This has been pretty wildly successful (and I plan to make it tomorrow evening), so I need to jot it down.  From here, with some modifications.

  • 6 eggs
  • 3 tbsp whole milk, cream, or half and half
  • 10 sun dried tomatoes, chopped
  • 8 artichoke hearts 
  • a green onion 
  • 1 large handful of fresh spinach or whatever is in the garden (kale, swiss chard, etc.)
  • Feta cheese crumbles, 4 oz
  • Salt and pepper
  • Preheat oven to 350 degrees.  Use butter to coat the baking dish.  (I used a 9 1/2" oval baking dish.)
  • Finely chop sun dried tomatoes and artichoke hearts and sundried tomato.
  • Whisk together eggs, milk and salt and pepper.
  • Place chopped vegetables and greends at the bottom of the baking dish and pour eggs to cover.
  • Sprinkle with feta cheese crumbles.
  • Cover pan with foil and bake for 25 minutes. Remove foil covering and continue baking for about 25 more minutes or until middle of egg dish is fully cooked.*
  • The edges of the frittata should be golden brown and slightly crispy.
*Wish I'd remembered to put this down when I remembered how long it took to cook. 

Wednesday, April 4, 2018

keto/paleo ideas

So, I went to see a TCM doctor with a whole list of maladies, and he was all, "Look, here's the problem: insulin.  You get that under control and all your problems will go away."  And, I'm not sure he's wrong, so I'm going to give it a go.  But I have a few trips away coming up and so I'm going to slowly ease into it - not buying more high-carb stuff, not baking more bread, etc.  The doctor's way of living this way is five days "good" and two days "bad" but I already know that doesn't work well for me so I'll figure it out.

So this also gives me time to think through some good ideas to plan for once I get into it.  I'll compile a list here to refer back to.  I'm already in a good groove with total responsibility for my food choices - cooking it all myself. 

1. green chicken from Nom Nom Paleo - https://nomnompaleo.com/post/7486821187/my-sisters-phenomenal-grilled-green-chicken.

2.  this chicken-cabbage salad I make.  I'll probably keep some carrots in there despite them being "bad" root vegetables.  There's no fat in it so that would need to accompany it somehow.  http://hojtnd.blogspot.com/2009/09/chicken-cabbage-salad.html

3.  5 things to do with collard greens here - http://www.eatnakednow.com/5-things-to-do-with-collard-greens/.  Especially a bed of sauteed collards with a London broil.  Or salmon.

4. slow cooker caccitiore - https://www.marksdailyapple.com/slow-cooker-chicken-cacciatore/

5. chicken salad (I got from Whole30 cookbook) - like this but without fruit - https://www.jaysbakingmecrazy.com/2016/07/11/paleo-whole30-chicken-salad/

6.  zucchini scrambled eggs

7. spaghetti squash with marinara and ground beef (or a healthy sausage)

8.  grilled tuna salad - https://www.dietdoctor.com/recipes/grilled-tuna-salad-with-garlic-dressing (this seems like a great site)

9.  taco casserole - https://www.ruled.me/keto-taco-casserole/

All this makes me try to figure out my rules.  I know I need high fat, low carb to give it a go.  So while the doctor said no fruit, I'll allow berries some.  He said no yogurt but when I did research it shows that the carb load of whole fat especially strained yogurt is actually fine.  Probably not much cheese but other dairy I'll probably have, like cottage cheese and cream.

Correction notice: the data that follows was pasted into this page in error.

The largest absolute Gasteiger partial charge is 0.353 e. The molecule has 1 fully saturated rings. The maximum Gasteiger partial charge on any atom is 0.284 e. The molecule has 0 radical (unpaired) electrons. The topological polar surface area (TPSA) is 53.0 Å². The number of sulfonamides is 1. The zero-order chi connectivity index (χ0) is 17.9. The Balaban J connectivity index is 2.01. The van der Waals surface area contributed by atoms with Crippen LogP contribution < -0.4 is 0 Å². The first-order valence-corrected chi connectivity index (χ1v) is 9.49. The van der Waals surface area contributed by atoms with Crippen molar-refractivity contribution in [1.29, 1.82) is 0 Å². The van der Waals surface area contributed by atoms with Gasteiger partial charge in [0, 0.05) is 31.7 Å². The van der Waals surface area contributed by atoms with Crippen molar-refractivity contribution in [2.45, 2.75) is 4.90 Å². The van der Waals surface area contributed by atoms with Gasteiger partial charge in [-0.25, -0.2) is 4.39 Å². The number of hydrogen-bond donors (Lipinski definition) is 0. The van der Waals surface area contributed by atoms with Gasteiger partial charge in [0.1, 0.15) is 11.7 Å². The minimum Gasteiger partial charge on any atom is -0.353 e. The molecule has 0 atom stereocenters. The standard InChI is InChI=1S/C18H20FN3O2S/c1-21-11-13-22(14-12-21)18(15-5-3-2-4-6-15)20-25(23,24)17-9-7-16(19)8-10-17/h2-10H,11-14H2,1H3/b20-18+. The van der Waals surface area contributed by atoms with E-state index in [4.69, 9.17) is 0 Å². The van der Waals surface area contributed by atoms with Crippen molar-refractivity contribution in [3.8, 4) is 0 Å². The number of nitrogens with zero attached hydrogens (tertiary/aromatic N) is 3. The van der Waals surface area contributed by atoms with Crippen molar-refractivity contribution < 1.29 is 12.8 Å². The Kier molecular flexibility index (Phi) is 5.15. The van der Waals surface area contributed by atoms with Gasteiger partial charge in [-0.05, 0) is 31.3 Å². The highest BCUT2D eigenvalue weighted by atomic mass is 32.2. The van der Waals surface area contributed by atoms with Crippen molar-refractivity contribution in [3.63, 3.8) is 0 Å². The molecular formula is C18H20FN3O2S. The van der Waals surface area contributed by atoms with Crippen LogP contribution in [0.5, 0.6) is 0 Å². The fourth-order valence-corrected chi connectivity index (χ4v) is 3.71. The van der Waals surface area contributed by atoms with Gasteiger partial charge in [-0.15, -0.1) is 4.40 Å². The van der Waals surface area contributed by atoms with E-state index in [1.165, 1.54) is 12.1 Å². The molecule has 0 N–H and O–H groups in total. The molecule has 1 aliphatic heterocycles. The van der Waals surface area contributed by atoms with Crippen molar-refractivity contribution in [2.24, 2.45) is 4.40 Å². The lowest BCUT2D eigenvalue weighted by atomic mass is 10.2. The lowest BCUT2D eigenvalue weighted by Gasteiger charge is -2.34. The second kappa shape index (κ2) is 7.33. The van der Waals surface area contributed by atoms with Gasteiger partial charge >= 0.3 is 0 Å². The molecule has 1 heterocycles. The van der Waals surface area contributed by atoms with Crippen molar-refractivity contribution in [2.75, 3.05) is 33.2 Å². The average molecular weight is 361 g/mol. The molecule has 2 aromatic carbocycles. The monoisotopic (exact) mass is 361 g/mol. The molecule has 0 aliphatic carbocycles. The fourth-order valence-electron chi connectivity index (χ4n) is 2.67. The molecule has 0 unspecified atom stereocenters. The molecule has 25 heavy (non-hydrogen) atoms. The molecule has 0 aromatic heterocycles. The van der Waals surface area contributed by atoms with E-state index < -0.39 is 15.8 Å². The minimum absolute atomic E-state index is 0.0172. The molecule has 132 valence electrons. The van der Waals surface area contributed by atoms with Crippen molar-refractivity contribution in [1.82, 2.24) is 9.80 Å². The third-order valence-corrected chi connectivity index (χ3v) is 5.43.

Monday, March 19, 2018


Ran into an acquaintance at the grocery store who was raving about a spring tonic with cleavers.  I'd never heard of the plant but as soon as I looked it up I knew exactly what it was.  And it's in my backyard.  And all around.

Wanting to get in on the lymphatic cleansing, I picked a bunch and put it in a quart jar to steep overnight. 

Here is more info.  And here. In early summer I want to remember to make a tincture as this could be a quite useful thing to have around. 

Monday, March 12, 2018

kusherie (a reasonable portion)

One of my favorite meals is a rice/lentil/tomato/onion/yogurt dish that I got many years ago from the More with Less cookbook by the Mennonite Central Committee, submitted by missionaries in Egypt.

Ignore what I think of missionary work.  The food is good.

But the size of the final dish is overwhelming and can barely be eaten by me with the help of chickens and dogs. 

So, I'm tweaking it to make it smaller.  Reasonable.  Like 3-4 meals worth.  And also using brown rice, because I've rediscovered my taste for that.

WArning, this will make you need to do a lot of dishes. 

Pot #1:
Heat oil in large pan and then add 3/4 c. lentils.  Brown them for about 5 minutes, stirring often. 

Add in 3/4 c. rice and stir to brown a bit. 

Then add 2 c. chicken stock or water (with some salt if necessary and a bit of pepper). 

Bring it to a boil and then reduce heat to low, cover, and let it cook without stirring for 40 minutes.

Pot #2:
1 can tomato sauce
a squeeze of tomato paste
celery leaves
1/2 green pepper if on hand (I never have one)
 1/2 T. sugar
1/4 tsp. sale
1 t. cumin
dash of cayenne

Bring ot boiling and then reduce heat and let it simmer 20-30 minutes.

Pan #3:
Heat oil in skillet, add:
1 onion, sliced
2 cloves garlic

Cook slowly to let them caramelize. 

All together:

Serve with rice/lentils on bottom with tomato sauce over it and then browned onions, topped with yogurt.